Summer, sun and air-cooled power – is there any better way to end a petrol-filled year?
There’s nothing that’s pushed the hype around Porsches more than the event based in California called Luftgekühlt, so my excitement was high when I first heard that it would be coming to Europe. Since I couldn’t attend the first event in Great Britain, I was even more thrilled to learn that there would also be one in Germany. And what better excuse to make an awesome weekend road trip with a good friend down to Munich.
The decision was quickly made to pack up my E46 with only the essentials and set off. Two days, two friends and over 1,200km.
After strolling through the inner city, I wandered off with my buddy Moritz to the Werksviertel Mitte. Judging from all the great flat sixes blasting their way through the empty and quite streets of Munich in the late morning hours, we knew for sure we were heading in the right direction.
Arriving at the venue, we were welcomed by happy smiling people and a colorful range of 911s. The Werksviertel was a very well-chosen spot for Luftgekühlt Germany; the variety of backgrounds and vivid murals made it a dream for anyone who appreciates photography.
Dozens of amazing cars were filling up the area, and while the accumulation of machinery seemed almost overwhelming at first, the location had a sort of industrial feel that added a more relaxed appearance. Everything was beautifully arranged, and it was impossible not to appreciate the diversity.
Yes, it turns out that you can find diversity at an event that only presents air-cooled Porsches. Because that’s the thing, it’s never only air-cooled Porsches. These are time capsules capturing the essence of days gone by and telling stories about everything that can be experienced with a car. Seeing the different approaches on what a Porsche can be and what they were was incredibly inspiring; there really is no limit to the imagination.
On the subject of variety, it was also nice to see that the main goal was presenting cars that are actually driven by their owners. Take Carl Gustav Magnusson as an example: He took his freshly-built 912 to the Bernina Gran Turismo Hill Climb a few days after after the event.
Or the Porsche 64 replica build by the Austrian Porsche specialist Michael Barbach, who has been in the US driving this thing down the Californian coast with Las Vegas as its destination. And don’t think it’s just any replica – it’s the Porsche before Porsche, being developed and built in 1939 to compete in the Berlin-Rome-Rallye. Based on the KdF-Wagen, it established the foundation for the 356, which itself laid the ground stone for Porsche as the brand it’s known as today.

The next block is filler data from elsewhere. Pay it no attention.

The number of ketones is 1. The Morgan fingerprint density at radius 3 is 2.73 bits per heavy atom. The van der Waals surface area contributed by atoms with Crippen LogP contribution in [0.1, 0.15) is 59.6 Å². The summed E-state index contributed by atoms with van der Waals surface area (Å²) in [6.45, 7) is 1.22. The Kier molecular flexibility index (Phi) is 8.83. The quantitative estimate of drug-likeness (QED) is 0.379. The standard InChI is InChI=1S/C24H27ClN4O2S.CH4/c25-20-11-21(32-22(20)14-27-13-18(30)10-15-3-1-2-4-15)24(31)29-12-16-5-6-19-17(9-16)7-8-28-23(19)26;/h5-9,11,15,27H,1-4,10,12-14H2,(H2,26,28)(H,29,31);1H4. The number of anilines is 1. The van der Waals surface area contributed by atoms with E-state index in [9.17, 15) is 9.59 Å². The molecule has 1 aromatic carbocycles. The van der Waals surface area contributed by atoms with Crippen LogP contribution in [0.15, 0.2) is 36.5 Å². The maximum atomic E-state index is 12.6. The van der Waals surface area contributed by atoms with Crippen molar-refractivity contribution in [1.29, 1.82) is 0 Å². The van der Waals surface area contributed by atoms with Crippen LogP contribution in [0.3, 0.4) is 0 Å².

There were no boundaries set when it came to creativity at Luftgekühlt Germany, and what I really valued was the coexistence of vintage Porsches and café racers. Due to the rising popularity of customized bikes that reinterpret classic design elements, the same philosophy also shifts over to the car scene, which is nice to see. The style cues that come with café racers are being seen more and more in custom car builds, like the Onassis build Project 9110101621 of Markus Haub.
Going up to the roof of the venue building, there was a loft-esque living room feel with an amazing view over Munich and some real heritage metal. One very special sight was the Group 4 911 ST 2.3 rally car, the last remaining of two built, which were raced by Eladia Doncel and Alberto Ruiz-Giménez. Those two cars were actually the first cars of the then new Repsol Motorsport Team.
But the star of this Luftgekühlt might have been the 908 that was used as a camera car in Steve McQueens Le Mans movie. Prior to being used for camera duty, McQueen and Peter Revson drove it at the 12 Hours of Sebring where they placed first in class. Therefore, the Le Mans theme was continued with the other displayed cars – the 1997 Porsche 911GT2 ‘Jumbo’ and the 1979 Porsche 935.
Luftgekühlt in Munich was a real blast and an amazing way to finish up my fuel-filled year. I’ve been to many places in Europe discovering all different aspects of car culture and driving my car on long road trips, all the while trying to find out where I feel at home in the car world. But truth be told, the more car meets, exhibitions and track days I attend, the harder it gets for me to say this is where I belong.
You might be wondering if driving over 1,200km in two days was worth it, and I would absolutely say yes. Luftgekühlt proved that there are always new things to see and discover, and was also a prime example of how we here in Germany should be celebrating our passion for cars.
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